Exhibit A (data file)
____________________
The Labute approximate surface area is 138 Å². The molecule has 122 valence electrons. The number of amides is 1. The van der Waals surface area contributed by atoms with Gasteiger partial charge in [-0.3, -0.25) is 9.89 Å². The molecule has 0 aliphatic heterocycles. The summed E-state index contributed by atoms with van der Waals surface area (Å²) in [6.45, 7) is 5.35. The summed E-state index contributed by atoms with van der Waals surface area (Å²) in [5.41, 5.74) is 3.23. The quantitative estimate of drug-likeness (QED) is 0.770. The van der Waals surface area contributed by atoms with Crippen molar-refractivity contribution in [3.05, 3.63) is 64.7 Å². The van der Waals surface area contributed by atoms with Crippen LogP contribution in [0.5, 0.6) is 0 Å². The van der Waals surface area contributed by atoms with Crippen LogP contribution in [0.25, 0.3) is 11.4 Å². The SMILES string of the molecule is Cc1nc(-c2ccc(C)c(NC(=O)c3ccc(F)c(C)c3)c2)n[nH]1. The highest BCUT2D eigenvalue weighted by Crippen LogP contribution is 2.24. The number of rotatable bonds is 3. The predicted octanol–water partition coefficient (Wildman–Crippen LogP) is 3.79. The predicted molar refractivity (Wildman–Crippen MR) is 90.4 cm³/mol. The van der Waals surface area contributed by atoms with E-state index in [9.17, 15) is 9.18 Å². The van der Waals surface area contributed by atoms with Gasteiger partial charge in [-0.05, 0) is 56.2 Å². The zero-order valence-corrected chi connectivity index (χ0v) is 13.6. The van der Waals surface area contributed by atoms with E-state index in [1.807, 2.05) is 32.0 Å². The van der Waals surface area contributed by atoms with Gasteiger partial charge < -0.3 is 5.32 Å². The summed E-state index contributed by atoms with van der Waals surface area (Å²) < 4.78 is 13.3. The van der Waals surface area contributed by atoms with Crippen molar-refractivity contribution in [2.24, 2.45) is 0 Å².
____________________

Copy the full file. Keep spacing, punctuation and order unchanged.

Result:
The Labute approximate surface area is 138 Å². The molecule has 122 valence electrons. The number of amides is 1. The van der Waals surface area contributed by atoms with Gasteiger partial charge in [-0.3, -0.25) is 9.89 Å². The molecule has 0 aliphatic heterocycles. The summed E-state index contributed by atoms with van der Waals surface area (Å²) in [6.45, 7) is 5.35. The summed E-state index contributed by atoms with van der Waals surface area (Å²) in [5.41, 5.74) is 3.23. The quantitative estimate of drug-likeness (QED) is 0.770. The van der Waals surface area contributed by atoms with Crippen molar-refractivity contribution in [3.05, 3.63) is 64.7 Å². The van der Waals surface area contributed by atoms with Crippen LogP contribution in [0.5, 0.6) is 0 Å². The van der Waals surface area contributed by atoms with Crippen LogP contribution in [0.25, 0.3) is 11.4 Å². The SMILES string of the molecule is Cc1nc(-c2ccc(C)c(NC(=O)c3ccc(F)c(C)c3)c2)n[nH]1. The highest BCUT2D eigenvalue weighted by Crippen LogP contribution is 2.24. The number of rotatable bonds is 3. The predicted octanol–water partition coefficient (Wildman–Crippen LogP) is 3.79. The predicted molar refractivity (Wildman–Crippen MR) is 90.4 cm³/mol. The van der Waals surface area contributed by atoms with E-state index in [9.17, 15) is 9.18 Å². The van der Waals surface area contributed by atoms with Gasteiger partial charge in [-0.05, 0) is 56.2 Å². The zero-order valence-corrected chi connectivity index (χ0v) is 13.6. The van der Waals surface area contributed by atoms with E-state index in [1.807, 2.05) is 32.0 Å². The van der Waals surface area contributed by atoms with Gasteiger partial charge < -0.3 is 5.32 Å². The summed E-state index contributed by atoms with van der Waals surface area (Å²) < 4.78 is 13.3. The van der Waals surface area contributed by atoms with Crippen molar-refractivity contribution in [2.24, 2.45) is 0 Å².